In almost 11 years as a Friar Minor, Anthony had six very different ministries in three countries. Today we might ask, “Why couldn’t he keep a job?” The answer is very simple: His talents were so broad and well developed that he excelled at each of the ministries to which he was assigned.
A significant part of his success as a Friar Minor is due to the 10 years that he spent as a member of the Canons of St. Augustine. Fernando Bulhom joined them in 1210 at their house in Lisbon. Seeking more distance from friends in that city, he transferred to the Augustinian house in Coimbra two years later. It was there that the remains of five friars martyred in Morocco were brought in 1220.
Already ordained in Coimbra, Fernando received permission to join the Friars Minor and made his novitiate in Coimbra, hoping to be assigned to North Africa and perhaps be martyred there as well. He took his religious name from the local friary’s patron, Anthony of the Desert, an Egyptian hermit who later became an abbot in the third and fourth centuries. Like his saintly patron who went from being a hermit to the head of a monastery, Anthony of Coimbra would serve God and the Church through a variety of ministries.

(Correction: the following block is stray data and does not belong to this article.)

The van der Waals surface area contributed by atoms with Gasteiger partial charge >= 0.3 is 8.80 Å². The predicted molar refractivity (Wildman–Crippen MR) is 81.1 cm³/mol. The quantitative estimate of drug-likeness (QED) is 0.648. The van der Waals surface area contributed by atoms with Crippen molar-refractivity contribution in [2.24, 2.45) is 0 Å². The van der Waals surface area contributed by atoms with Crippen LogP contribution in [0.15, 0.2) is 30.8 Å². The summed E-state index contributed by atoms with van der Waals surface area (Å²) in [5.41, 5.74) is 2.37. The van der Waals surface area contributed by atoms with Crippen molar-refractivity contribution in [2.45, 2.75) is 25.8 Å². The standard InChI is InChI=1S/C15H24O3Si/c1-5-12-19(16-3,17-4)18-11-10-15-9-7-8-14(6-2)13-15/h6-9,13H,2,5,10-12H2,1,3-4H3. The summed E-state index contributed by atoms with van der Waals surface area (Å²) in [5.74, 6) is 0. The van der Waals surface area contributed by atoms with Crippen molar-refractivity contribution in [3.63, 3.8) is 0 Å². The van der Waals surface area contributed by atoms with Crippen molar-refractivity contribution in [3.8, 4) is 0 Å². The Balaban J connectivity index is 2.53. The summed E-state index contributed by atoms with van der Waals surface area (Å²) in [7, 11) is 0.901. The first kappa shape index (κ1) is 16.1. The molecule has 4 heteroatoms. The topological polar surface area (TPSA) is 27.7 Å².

Are we open to what God may be asking of us today?
In Anthony’s Own Words
“When it is dark, we do not see how dusty and dirty our house is. Only when the place is flooded with sunlight do we realize its awful condition. So we need the light of God’s grace to show us the real state of our soul and induce us to clean up our hearts!”
Did You Know?
Anthony’s superior, Francis of Assisi, was cautious about education such as his protégé possessed. He had seen too many theologians taking pride in their sophisticated knowledge.
Still, if the friars had to hit the road and preach to all sorts of people, they needed a firm grounding in Scripture and theology. So, when he heard the glowing report of Anthony’s debut at the ordination, Francis wrote in 1224, “It pleases me that you should teach the friars sacred theology, provided that in such studies they do not destroy the spirit of holy prayer and devotedness, as contained in the Rule.”
—Jack Wintz, OFM, Saint Anthony of Padua: His Life, Legends, and Devotions
O God, you are the source of
all our gifts and talents.
We thank you for the many gifts
that you gave Fernando of Lisbon
(who became Anthony of Padua).
Help us to see our own talents
as coming from you and intended to
lead others to you.
Help us always to cooperate
generously with your grace.